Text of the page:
Friday, September 18, 2020

Qantas’ Flight To Nowhere: Not Environmentally Friendly?

After just earning the reputation as the fastest selling flight in history, is Qantas’ “Flight To Nowhere” quite unfriendly to our embattled environment?

By: Ringo Bones

According to the Australian flag carrier’s spokesperson, the recently offered Flight To Nowhere by Qantas has just earned the reputation of one of the airline company’s fastest selling flight in history after all the tickets on offer have been snapped up in just 10 minutes. There were 134 seats up for grabs on the Boeing 787 Dreamliner priced between $575 (£445) and $2,765 (£2,145) depending on the class of ticket. The 7-hour flight is scheduled for October 10, 2020 and takes off from Sydney and returns to Sydney after overflying scenic routes that includes the Great Barrier Reef and Uluru – formerly known as Ayer’s Rock. There are also 13-hour flights that will take-off from Melbourne to Antarctica and back again for £636. Singapore Airlines already has plans for such a similar scheme scheduled for next month.

The popularity of such trips and the reason why the cheaper 7-hour “Flight To Nowhere” got snapped up in just 10 minutes is in part due to the fact that Australia’s borders are currently closed to all inbound travelers bar Australian citizens, residents and immediate family members due to the COVID-19 pandemic. Outbound travel is also prohibited unless citizens are granted an exemption. Qantas has previously states it does not expect to be flying any international routes before the second half of 2021, except possibly to New Zealand. The airline’s revelation about their upcoming international services suggests that Australia will not open to visitors for the rest of this year nor the first half of 2021.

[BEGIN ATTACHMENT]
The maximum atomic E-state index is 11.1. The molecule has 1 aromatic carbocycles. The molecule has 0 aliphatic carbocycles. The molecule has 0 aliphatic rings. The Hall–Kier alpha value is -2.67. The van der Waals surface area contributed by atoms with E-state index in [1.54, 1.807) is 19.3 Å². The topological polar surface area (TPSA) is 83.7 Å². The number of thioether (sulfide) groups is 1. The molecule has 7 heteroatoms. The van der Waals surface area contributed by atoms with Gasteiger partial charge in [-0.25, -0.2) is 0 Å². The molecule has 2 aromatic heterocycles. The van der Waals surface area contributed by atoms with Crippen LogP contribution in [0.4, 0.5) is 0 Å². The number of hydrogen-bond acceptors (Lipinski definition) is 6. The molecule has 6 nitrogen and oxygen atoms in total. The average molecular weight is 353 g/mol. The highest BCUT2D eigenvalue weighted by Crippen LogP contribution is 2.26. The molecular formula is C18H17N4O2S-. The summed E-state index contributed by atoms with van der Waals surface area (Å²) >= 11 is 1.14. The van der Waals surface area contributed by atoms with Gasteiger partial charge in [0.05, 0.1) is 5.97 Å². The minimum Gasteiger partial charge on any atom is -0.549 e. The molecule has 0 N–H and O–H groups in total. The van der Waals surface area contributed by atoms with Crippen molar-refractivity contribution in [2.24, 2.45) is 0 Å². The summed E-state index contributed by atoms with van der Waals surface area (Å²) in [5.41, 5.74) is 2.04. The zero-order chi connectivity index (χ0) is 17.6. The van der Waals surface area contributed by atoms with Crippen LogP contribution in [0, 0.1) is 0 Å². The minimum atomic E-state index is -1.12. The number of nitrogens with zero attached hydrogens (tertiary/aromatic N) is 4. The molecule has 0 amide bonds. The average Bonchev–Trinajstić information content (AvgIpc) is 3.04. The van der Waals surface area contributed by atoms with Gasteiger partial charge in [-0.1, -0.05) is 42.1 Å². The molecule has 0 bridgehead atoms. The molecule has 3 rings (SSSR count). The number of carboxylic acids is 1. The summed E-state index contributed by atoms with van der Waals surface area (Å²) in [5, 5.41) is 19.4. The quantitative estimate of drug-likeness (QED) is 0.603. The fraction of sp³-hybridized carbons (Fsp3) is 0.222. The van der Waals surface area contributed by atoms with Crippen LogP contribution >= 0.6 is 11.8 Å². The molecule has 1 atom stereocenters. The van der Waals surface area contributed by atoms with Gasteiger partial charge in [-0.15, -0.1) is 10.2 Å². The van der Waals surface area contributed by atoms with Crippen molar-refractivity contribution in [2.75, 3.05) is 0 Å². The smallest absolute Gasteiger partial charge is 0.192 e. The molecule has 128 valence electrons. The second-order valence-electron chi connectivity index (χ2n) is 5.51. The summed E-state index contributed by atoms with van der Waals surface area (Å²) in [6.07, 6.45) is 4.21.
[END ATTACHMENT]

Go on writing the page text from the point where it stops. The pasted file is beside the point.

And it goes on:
Sadly, such moves are criticized by environmental groups because it is such a carbon-intensive way for Australia to keep its domestic tourism industry up and running and given the size of the windows in a typical Boeing 787 Dreamliner means that these planes are not purposely built as airborne sight-seeing planes. I think the only few positive benefits of such flights is that pilots lacking a few hours of flight experience could gain full professional status by serving in such flights and given that jet engines need a minimum of once every two weeks of firing to maintain their air-worthy status might only be achieved via Qantas’ Flight To Nowhere program amidst the global COVID-19 Travel Restrictions.

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